At the beginning of the 1990s, the Senate didn't believe Anita Hill, Rush Limbaugh compared feminists to Nazis, and a study found that girls tended to start hating themselves during adolescence. It was a hard time to be a young woman, to be growing up on promises of equal rights that didn't square with reality. Sexual assault rates reached record highs; harassment was rife in the schools; and, boys still would be boys, and girls still had to watch what they wore and where they walked. It was enough to make a girl want to scream. Riot Grrrl roared into the spotlight in 1991: an uncompromising movement of pissed-off girls who had no patience for sexism, no stomach for double standards, and no intention of keeping quiet. Incendiary punk bands - like Bratmobile, Heavens to Betsy, and above all Bikini Kill, fronted by the magnetic, prophetic Kathleen Hanna - spread the word. Thousands of riot grrrls published handmade magazines, founded local groups, and organised conventions. The movement spread from its birthplaces of Washington, D.C. and Olympia, Washington, to the Midwest, Canada, Europe, and beyond.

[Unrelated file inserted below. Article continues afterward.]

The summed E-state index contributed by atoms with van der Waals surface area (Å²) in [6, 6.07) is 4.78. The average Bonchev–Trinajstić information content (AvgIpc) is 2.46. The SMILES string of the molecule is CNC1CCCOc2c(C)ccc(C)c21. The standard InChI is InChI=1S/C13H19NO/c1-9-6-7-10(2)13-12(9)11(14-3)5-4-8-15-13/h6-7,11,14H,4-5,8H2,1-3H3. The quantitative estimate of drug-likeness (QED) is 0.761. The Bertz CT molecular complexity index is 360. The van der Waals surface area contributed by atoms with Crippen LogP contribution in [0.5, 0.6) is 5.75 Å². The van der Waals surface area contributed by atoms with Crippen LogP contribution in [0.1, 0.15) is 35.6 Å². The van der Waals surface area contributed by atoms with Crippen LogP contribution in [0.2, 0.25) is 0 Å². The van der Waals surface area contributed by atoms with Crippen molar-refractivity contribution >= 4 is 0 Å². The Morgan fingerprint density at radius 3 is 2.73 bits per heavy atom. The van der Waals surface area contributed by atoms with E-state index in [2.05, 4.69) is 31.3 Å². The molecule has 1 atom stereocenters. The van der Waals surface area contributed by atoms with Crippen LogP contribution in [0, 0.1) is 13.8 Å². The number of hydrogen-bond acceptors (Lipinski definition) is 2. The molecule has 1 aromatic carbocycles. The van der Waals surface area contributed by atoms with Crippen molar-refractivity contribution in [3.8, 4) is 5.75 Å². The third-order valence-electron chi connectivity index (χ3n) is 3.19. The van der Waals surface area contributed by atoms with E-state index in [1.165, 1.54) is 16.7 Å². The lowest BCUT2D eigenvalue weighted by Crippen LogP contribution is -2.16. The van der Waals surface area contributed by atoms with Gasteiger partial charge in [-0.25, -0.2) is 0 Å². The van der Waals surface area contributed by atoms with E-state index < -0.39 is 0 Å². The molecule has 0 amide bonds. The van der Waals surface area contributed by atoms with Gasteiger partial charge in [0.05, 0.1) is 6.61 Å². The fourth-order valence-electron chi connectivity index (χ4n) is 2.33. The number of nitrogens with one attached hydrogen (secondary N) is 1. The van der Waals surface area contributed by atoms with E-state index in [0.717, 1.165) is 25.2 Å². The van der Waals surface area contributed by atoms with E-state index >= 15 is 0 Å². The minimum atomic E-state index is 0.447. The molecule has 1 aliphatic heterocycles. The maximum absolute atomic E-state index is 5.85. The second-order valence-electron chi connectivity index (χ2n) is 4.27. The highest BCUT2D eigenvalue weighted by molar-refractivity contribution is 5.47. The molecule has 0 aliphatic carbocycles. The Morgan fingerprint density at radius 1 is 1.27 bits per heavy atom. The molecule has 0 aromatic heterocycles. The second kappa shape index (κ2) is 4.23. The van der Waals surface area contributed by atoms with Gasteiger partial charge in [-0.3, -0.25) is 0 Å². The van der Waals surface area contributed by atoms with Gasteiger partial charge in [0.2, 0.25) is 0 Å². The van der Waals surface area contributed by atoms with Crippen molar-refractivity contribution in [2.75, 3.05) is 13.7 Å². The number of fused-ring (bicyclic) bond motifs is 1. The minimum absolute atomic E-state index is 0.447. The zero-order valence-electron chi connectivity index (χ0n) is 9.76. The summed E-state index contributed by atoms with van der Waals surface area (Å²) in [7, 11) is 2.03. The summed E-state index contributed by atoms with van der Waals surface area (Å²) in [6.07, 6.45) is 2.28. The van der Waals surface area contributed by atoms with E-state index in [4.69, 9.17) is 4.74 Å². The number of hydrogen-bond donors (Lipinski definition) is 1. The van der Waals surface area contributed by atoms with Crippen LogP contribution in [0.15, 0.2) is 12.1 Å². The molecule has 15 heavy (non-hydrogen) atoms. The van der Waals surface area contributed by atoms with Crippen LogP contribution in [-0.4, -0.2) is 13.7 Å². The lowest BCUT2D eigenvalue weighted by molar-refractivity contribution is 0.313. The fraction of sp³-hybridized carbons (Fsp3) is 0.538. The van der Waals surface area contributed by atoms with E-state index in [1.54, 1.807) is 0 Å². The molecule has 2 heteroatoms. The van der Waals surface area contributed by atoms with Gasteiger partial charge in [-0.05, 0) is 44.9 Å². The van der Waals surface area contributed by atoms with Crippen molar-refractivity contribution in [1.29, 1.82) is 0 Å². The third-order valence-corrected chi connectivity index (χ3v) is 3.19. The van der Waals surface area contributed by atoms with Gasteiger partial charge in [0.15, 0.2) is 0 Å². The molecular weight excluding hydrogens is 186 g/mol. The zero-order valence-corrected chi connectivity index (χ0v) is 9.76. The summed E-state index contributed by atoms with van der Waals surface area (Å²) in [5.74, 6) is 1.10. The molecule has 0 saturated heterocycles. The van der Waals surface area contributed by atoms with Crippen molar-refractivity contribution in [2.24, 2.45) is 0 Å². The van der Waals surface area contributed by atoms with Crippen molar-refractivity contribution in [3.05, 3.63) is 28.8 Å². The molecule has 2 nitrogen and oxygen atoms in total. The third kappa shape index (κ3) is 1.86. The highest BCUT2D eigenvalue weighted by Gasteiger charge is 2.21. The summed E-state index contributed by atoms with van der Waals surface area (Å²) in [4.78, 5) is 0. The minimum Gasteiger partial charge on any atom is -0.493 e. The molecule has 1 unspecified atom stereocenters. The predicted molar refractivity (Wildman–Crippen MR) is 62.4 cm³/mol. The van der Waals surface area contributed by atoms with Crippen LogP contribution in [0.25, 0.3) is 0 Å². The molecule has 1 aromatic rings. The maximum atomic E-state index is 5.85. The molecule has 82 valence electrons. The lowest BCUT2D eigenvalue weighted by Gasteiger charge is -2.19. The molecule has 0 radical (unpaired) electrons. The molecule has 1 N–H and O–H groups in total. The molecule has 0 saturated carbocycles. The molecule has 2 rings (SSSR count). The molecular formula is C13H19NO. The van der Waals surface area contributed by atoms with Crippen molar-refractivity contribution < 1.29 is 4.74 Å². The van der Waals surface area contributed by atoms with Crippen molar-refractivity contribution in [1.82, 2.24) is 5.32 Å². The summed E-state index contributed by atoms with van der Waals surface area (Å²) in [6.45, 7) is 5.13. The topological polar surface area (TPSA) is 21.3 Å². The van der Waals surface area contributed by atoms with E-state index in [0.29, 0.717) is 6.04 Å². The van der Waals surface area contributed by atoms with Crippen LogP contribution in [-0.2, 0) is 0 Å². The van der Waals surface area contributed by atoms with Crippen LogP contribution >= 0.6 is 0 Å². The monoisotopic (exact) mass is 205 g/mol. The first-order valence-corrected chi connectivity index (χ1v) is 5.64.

"Girls to the Front", the first-ever history of Riot Grrrl, is a gripping narrative with a sound track: a lyrical, punk-infused chronicle of a group of extraordinary young women coming of age angrily, collectively, and publicly. It's the story of a time when America thought feminism was dead, and feminism seemed to buy into the slacker myths of Generation X, but a generation of noisy girls rose up to prove everybody wrong. Above all, it's a story about looking for your place in the world - and finally creating it yourself.